Nanaimo Campus

Computer literacy expectations

Why computer literacy is important

VIU provides students with access to a high-speed internet service, wireless networking, and numerous computer labs. Many students will already know how to use this technology; others will need to learn the basics after they get to VIU. These basics—often called “computer literacy”—are essential for success in higher education and the workforce.

VIU offers many opportunities in different programs to learn how to use computers, software, and information technology in sophisticated ways that go well beyond “computer literacy". Students should check with program advisors about specific computer application skills they will need in their programs of study. But “literacy’ is just the starting point. For example, almost all students, no matter what their program, will need to use computers to:

  • access the internet to register for courses, view their grades, and get information or course projects;
  • use a word processing program to complete assignments;
  • use e-mail to communicate with instructors and other students.

Computer literacy is not a requirement for admission to VIU; however, basic computer literacy skills are not taught for University level credit. What this means is that VIU expects students to acquire these skills on their own initiative, either before they come to VIU or soon after they arrive.

VIU primarily uses Windows and Microsoft Office products for basic computing tasks.

What is computer literacy

At its most basic, to be computer literate today is to be able to use a web browser, email and a word processor, and to know enough about the way a computer operates to ensure you don’t lose work. In somewhat more detail, these skills can be described as follows.

Operating systems and file management

Students need operating system and file management skills for everyday operation of campus and home computers. Basic operations would be to be able to open and close software programs and files in a Microsoft Windows environment; save, copy, move and back-up files; create directories and organize files; understand common file formats and protect removable storage media from computer viruses.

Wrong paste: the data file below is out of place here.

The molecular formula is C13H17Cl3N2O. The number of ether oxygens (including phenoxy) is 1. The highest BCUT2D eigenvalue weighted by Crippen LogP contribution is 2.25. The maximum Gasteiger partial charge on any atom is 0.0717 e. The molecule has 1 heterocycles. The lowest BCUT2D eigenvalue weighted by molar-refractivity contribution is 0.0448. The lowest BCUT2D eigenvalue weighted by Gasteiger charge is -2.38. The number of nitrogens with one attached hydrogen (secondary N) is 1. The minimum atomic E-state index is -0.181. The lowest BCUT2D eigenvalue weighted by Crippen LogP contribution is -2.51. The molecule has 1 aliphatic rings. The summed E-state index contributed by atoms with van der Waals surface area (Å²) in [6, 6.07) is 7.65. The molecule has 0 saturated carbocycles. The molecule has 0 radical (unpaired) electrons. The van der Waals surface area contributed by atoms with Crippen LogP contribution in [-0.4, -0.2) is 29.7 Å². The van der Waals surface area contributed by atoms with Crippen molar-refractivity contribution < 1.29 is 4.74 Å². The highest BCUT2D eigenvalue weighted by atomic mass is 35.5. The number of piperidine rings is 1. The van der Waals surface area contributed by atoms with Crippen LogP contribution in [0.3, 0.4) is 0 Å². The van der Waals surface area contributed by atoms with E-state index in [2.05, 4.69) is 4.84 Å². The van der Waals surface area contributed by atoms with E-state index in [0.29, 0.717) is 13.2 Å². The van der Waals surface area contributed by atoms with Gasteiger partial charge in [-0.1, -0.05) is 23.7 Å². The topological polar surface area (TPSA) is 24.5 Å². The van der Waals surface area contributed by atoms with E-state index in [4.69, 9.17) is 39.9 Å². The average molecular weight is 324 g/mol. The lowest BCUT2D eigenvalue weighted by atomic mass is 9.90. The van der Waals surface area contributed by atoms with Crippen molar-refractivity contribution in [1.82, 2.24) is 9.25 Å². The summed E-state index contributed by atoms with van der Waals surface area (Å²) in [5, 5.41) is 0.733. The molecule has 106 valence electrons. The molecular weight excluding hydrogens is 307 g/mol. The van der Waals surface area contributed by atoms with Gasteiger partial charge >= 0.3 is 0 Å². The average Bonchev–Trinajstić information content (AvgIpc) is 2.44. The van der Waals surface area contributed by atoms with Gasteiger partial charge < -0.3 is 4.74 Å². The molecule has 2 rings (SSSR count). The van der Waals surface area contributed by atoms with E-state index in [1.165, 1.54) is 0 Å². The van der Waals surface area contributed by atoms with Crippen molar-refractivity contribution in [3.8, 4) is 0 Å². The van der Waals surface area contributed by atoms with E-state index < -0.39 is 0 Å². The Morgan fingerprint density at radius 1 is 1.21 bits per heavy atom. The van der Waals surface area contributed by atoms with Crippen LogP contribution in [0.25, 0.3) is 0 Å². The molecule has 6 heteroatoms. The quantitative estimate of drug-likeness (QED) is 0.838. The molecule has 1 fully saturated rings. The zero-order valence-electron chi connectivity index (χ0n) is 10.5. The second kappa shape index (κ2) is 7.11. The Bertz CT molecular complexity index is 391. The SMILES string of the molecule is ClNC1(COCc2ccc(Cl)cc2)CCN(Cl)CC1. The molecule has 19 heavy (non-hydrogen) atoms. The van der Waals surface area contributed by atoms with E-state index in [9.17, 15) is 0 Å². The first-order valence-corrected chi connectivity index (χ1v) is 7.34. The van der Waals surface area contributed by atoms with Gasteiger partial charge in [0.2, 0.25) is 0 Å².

Word processing

Students need word processing skills to produce professional-quality documents such as research papers and reports. This means being able to create and save new documents; open saved documents; adjust document attributes such as margins, typeface, font size, and text alignment; insert page numbers, headers and footers, special characters, footnotes and end notes in documents; use editing tools such as spelling and grammar checks and adjust printing and paper lay-out options.


Students need internet skills to communicate with instructors and fellow students, conduct research, and send and receive files over the internet. The internet includes the web and electronic mail. Students should be able to understand the basic structure and breadth of the internet; use a “browser” program such as Chrome or Firefox to access and navigate the web; locate and evaluate information; download and save files; send and receive e-mail messages and file attachments.

How to become more computer literate

People learn computer skills in many different ways—by asking friends for demonstrations, getting a book or video from the library, taking a non-credit course, or using the Help menus associated with most software. The following are some ways students at VIU can assess and develop their computer literacy skills.

Online tutorials and other internet resources

A collection of links to web-based tutorials, courses and student support resources is available on Technology@VIU.

Courses through Professional Development and Training at VIU

VIU offers a wide variety of computer courses held evenings, weekdays and weekends. For course schedules and descriptions, check VIU Professional Development and Training for information or email

Local resources

Check local educational institutions, private colleges and institutes for introductory computer courses—particularly Continuing Education or Professional Training & Development courses. Look in the yellow pages of the phone book under “Computer Training and Instruction.”

Technology resources at VIU

VIU’s Library has many technology resources, including videos and books on various computer applications and skills, computer equipment, and audio-visual equipment for loan. The Library also provides instruction in areas of internet research, evaluating resources, and electronic database searching. Check the VIU Library for details.

There are several student-access computer labs on campus. For lab hours and locations, check the Technology@VIU website.